These Things Used To Work Pretty Good

6 thoughts on “These Things Used To Work Pretty Good”

  1. IN THEORY the automotive congestion would be reduced b/c a commensurate amount of parking spaces would also be reduced, but only if a *sufficient* number of people took some kind of public transport, including taxis. The taxis would have more room at rush hour b/c ( in theory ) there’d be less road space devoted to parking, but that’s a big “IF,” & assumes that bikes lanes wouldn’t start occupying former parking spaces.

    1. Road congestion is different from parking space availability. I know plenty of places with endless free parking where the roads are clogged most of the time. Apples and oranges.

      Road congestion is when too many cars attempt to fill the roadway at the same time. There are two solutions. One is to make the roads wider and add more capacity. We’ve been doing this for about a century and we’ve hit a level of diminishing returns. We can’t even maintain all the roads we’ve already built. The other way to diminish traffic congestion is to reduce the number of cars on the road. That’s pretty cheap.

      You could solve both problems by charging people to use the roads. This would simultaneously raise revenue for maintenance and encourage more people to get off the road for non-essential trips. This is politically unpopular so it won’t happen in most places. So the roads will not be properly maintained. Instead, they’ll deteriorate. This will persuade many drivers to avoid taking unnecessary trips and/or agree to road usage fees. Failure fixes itself.

      Parking spaces are always competing with higher value uses in cities. Cities can choose to devote additional land area for surface parking lots and more money for the construction of multi-deck structured parking. Or cities can convert existing parking facilities to higher uses and let people pay extra for the luxury of parking in the remaining spaces. It’s a classic “opportunity cost.”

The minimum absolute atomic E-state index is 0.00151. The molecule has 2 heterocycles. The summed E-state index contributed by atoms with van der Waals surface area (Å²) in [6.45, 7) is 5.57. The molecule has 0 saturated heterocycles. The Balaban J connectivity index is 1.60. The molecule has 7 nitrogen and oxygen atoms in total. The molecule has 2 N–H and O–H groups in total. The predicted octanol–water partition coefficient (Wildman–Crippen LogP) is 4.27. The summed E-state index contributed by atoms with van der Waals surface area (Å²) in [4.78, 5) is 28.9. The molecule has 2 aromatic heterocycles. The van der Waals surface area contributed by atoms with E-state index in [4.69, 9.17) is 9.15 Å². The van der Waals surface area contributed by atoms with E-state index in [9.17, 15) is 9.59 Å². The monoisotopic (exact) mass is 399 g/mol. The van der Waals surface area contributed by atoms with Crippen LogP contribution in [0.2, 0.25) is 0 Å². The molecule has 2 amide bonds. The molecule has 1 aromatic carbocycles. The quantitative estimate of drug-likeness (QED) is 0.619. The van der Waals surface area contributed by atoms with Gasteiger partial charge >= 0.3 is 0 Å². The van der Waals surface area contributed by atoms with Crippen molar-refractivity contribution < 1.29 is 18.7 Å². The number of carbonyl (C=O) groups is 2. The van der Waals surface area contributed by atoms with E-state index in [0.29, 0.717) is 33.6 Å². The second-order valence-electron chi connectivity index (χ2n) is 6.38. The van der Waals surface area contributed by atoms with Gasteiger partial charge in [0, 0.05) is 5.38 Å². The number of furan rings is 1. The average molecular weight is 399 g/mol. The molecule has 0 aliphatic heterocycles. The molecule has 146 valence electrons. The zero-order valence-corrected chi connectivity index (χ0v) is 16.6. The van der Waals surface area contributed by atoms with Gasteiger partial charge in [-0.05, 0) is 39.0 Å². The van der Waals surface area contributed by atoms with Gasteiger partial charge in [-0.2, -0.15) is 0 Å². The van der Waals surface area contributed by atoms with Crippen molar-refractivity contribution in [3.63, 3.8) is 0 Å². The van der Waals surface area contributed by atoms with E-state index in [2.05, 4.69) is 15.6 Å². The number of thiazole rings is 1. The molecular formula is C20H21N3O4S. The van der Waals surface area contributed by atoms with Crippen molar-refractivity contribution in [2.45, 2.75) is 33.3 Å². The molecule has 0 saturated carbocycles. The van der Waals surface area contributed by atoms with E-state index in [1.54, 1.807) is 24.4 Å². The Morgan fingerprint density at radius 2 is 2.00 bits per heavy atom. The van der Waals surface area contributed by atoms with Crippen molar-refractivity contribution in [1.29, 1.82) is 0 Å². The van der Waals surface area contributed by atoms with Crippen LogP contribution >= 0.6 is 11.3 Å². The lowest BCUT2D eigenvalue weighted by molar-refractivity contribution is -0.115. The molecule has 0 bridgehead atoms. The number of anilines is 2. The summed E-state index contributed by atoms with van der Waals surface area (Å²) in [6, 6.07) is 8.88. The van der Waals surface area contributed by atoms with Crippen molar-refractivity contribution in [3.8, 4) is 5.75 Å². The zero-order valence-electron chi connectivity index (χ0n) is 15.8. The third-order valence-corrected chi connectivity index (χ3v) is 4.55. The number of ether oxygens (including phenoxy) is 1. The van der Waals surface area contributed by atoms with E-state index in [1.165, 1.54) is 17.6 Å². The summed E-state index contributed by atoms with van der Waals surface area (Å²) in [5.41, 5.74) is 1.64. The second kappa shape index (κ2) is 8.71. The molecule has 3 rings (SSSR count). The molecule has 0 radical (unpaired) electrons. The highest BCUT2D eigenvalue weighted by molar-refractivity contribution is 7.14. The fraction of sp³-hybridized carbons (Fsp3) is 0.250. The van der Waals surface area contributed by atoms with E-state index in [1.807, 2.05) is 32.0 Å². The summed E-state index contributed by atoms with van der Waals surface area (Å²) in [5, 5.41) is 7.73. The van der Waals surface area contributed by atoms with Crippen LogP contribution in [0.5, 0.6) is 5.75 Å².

Economic burdens like road construction and maintenance as well as loss of potential revenue in the form of low value parking lots will become a more an more obvious drain on local government. Some will respond by changing land use regulations and investing in alternative transportation systems (bike lanes and sidewalks are by far the cheapest) or they will simply go broke. Failure fixes itself.

  2. Lyft and Uber have recently introduced car pooling services aimed at commuters or others wanting longer rides at lower prices (e.g. to the airport). In the 90s, a lot of immigrants in NYC set up their own jitney services to make commuting easier in outer neighborhoods. They were regulated out of business apparently because they were cutting into transit usage. Uber and Lyft have a wealthier clientele and are more sophisticated politically, so it is possible they will reinvent the jitney, ideally in places where public transit is inadequate. It’s an interesting experiment, so I’m staying tuned.

    1. I’ve always maintained that Uber and Lyft and just fancy Gypsy cabs. UberPool is a tech version of the Colectivos and tuk tuks you see all over the world.

  3. In Denver, Car2Go recently shrunk their service area considerably, to where it is now really just the core (within maybe 2miles of the center). It stinks if you were trying to be car-light in a slightly further out neighborhood, but the reality is that 99% of all people outside the core own a car per capita and therefore have little need for Car2GO and/or Lyft, Uber, etc. The Car2Go vehicles would get taken out of the core and would sit sometimes for days in these further flung places, not a good business model for a for-profit business.

    If you live in the burbs, why pay for an expensive ride when you obviously have 2-3 cars sitting in the garage with sunk costs? Add in the fact that in Denver downtown parking is still really cheap. A recipe for Happy Motoring. Only tradeoff is time wasted, but in general most people don’t value their time very much.

  4. Imagine if all urban highways were dismantled and replaced with parkways. I’m talking about every highway within the outer belts of our cities. The new parkways could include bike lanes, streetcars, light rail, or subways. They could become dense business districts in some places and green oases in others.

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